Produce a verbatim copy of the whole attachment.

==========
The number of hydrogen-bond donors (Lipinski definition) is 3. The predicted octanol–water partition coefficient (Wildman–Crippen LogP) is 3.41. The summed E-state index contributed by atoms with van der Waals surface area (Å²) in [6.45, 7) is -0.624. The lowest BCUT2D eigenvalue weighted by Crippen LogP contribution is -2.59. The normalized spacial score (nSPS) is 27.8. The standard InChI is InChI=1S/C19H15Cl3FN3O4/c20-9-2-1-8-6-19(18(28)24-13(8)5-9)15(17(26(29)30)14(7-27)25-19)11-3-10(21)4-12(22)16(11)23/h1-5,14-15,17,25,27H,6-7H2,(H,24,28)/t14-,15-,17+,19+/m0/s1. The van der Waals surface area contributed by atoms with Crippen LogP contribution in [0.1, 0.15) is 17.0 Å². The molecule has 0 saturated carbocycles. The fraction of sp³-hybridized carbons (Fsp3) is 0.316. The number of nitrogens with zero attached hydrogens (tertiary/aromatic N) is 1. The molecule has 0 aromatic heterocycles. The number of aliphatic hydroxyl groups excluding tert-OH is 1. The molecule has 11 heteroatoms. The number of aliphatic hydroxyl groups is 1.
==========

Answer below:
The number of hydrogen-bond donors (Lipinski definition) is 3. The predicted octanol–water partition coefficient (Wildman–Crippen LogP) is 3.41. The summed E-state index contributed by atoms with van der Waals surface area (Å²) in [6.45, 7) is -0.624. The lowest BCUT2D eigenvalue weighted by Crippen LogP contribution is -2.59. The normalized spacial score (nSPS) is 27.8. The standard InChI is InChI=1S/C19H15Cl3FN3O4/c20-9-2-1-8-6-19(18(28)24-13(8)5-9)15(17(26(29)30)14(7-27)25-19)11-3-10(21)4-12(22)16(11)23/h1-5,14-15,17,25,27H,6-7H2,(H,24,28)/t14-,15-,17+,19+/m0/s1. The van der Waals surface area contributed by atoms with Crippen LogP contribution in [0.1, 0.15) is 17.0 Å². The molecule has 0 saturated carbocycles. The fraction of sp³-hybridized carbons (Fsp3) is 0.316. The number of nitrogens with zero attached hydrogens (tertiary/aromatic N) is 1. The molecule has 0 aromatic heterocycles. The number of aliphatic hydroxyl groups excluding tert-OH is 1. The molecule has 11 heteroatoms. The number of aliphatic hydroxyl groups is 1.